Monday, October 27, 2008

Francis Zappa, an Italian "hoe"

When I saw that David Robertson had programmed The Saint Louis Symphony Orchestra to perform some music by Frank Zappa this season (Nov. 13 at the Pageant), I knew I must be missing something. David is quirky and willing to shatter expectations, but not at the expense of musical quality. Zappa as composer must be the real deal. Who'd have thunk.

This weekend I took my daughter and her friend Navia to the St. Louis County Public Library to check out some books and DVDs. I browsed in Biography and came upon Zappa by Barry Miles. This weekend I read this fascinating and well crafted book about what seems to have been a deeply unpleasant but unexpectedly versatile and pioneering cultural figure.

I'll start a series of posts about this book with a note on the old man, Francis Zappa, drawn above from an undated family photograph where Frank looks pubescent.

The old man was of Sicilian peasant stock ("Zappa" means "hoe" in Italian), who was brought to this country (to Baltimore) as a toddler. He was able to afford college with the help of his father and his earnings playing cards. He studied history at the University of North Carolina-Chapel Hill and played guitar in a trio. Miles tells us the old man serenaded coeds with "Pretty Little Red Wing, the Indian Maiden" (a song I recorded Pops Farrar singing that we released on his CD Memory Music: Songs and Stories from the Merchant Marine).

Frank would eventually pick up the ancestral guitar, after getting started on drums (and failing to keep a backbeat), but the concept of supporting the educational aspirations of your children petered out before Frank Zappa procreated. Though he was a millionaire by the time his kids were grown, he told them they were on their own if they wanted to further their education.

This was because he had developed a simpleminded rap about education being a tool of mind control - and because he was a tightwad, a trait he seems to have come by honestly. When Francis moved his family to California, though he had a decent salary as a teacher, he used to follow farm trucks on weekends and have Frank and the other kids hop out to pick up the produce that fell to the road.

Miles makes much of Francis constantly moving the family hither and yon. He argues that always being the new kid - the new ugly kid with the big nose, one might add, though Miles doesn't judge Zappa's looks - made Frank distant emotionally. He certainly stayed that way almost until the end and comes across in this book as a difficult man to like or love. He treated his bandmates as employees, fired them en masse without notice, and couldn't get any of them to come to the 20th anniversary of The Mothers of Invention. As his longtime drummer said, Frank had no friends outside of his family - and you wouldn't want to be a member of his family.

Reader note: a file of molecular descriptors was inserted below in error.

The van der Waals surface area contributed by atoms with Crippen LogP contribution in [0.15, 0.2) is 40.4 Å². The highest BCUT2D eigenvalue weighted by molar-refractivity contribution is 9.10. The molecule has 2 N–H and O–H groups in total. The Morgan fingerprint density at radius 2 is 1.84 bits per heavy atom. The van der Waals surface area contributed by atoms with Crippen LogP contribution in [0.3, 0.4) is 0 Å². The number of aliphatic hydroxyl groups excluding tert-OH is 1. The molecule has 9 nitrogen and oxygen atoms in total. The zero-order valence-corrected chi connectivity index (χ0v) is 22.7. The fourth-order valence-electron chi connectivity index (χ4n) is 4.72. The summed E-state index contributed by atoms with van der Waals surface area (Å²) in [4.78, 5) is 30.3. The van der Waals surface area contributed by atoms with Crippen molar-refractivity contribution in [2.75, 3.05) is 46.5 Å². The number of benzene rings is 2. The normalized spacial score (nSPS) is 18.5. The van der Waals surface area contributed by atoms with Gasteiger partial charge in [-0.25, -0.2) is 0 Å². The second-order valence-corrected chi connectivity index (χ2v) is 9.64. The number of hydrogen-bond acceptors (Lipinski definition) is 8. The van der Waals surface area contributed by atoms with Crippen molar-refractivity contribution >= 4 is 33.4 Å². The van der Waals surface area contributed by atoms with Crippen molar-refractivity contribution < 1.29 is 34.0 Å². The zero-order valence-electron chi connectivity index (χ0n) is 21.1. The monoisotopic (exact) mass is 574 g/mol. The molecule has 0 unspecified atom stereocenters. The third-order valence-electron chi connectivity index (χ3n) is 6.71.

During World War II, the old man did defence work with the U.S. Chemical Warfare Service and the Zappas often lived in highly toxic environments. That may or may not help to explain why Frank Zappa developed prostate cancer at an early age and died young, at 52. The old man also was pugnacious and liked to storm off on people, another trait inherited by the son and directed, in his case, toward everyone from the denizens of the counter-culture he helped to create and Tipper Gore.

Not much of a man, judging by this book, though his story as an artist is fascinating. I'll come back with that later.


Brett said...

Pierre Boulez does Zappa here:

zombiewrangler said...

Read some pretty scathing reviews on Miles' book. Sounds dodgy. But I have not read it. Newbies should try "The Real Frank Zappa Book", by FZ and Peter Ochiogrosso. You will get a good understanding of Zappa's love of 12-tone music (and doo-wop!!) and how it influenced his compositions. Also with a healthy dose of Frank's politics and philosophy and his personal history.

But mostly, those interested should give "Yellow Shark" a listen. Or Boulez conducting the London Symphony Orchestra doing Zappa. "FZ:London Symphony Orchestra, Vol 1 & 2."
Those 2 sets will help to explain why FZ is the most important American composer since Gershwin. The humor and emotion which Frank could evoke with rhythm, tone, and instrumentation is unmatched.
It's a shame that most US symphonies overlooked Frank while he was alive. They were possibly afraid of the complexities of his works (which means you have to REALLY practice to make them sound good.) Perhaps they didn't like his use of rock and roll instrumentation alongside traditional symphony instruments. Or maybe they didn't like him because he was a loud-mouthed freak who didn't care much for the status quo mentality of most symphonies.
Anyhow, the piece that SLSO is performing is entitled "G-Spot Tornado." It is frenetic. Frank's son, Dweezil performed it on the most recent Zappa plays Zappa tour and you can hear it on "Yellow Shark". Many thanks to conductor David Robertson and I hope to hear an entire program of Zappa compositions in the near future.

Confluence City said...

Thanks, Dale.

For what it's worth, Miles found a lot of people who thought Zappa's own accounts of his life weren't accurate.

He comes across as a great artist and a lousy guy - not an unusual pattern.

Anonymous said...

Take the Barry Miles book and burn it. Many people who worked with Frank not only admired him, they are also very grateful to him. Buy or rent the Over-Nite Sensation/Apostrophe DVD if you'd like to hear some of this from former band members. If you take Miles' opinions out, half the book is gone.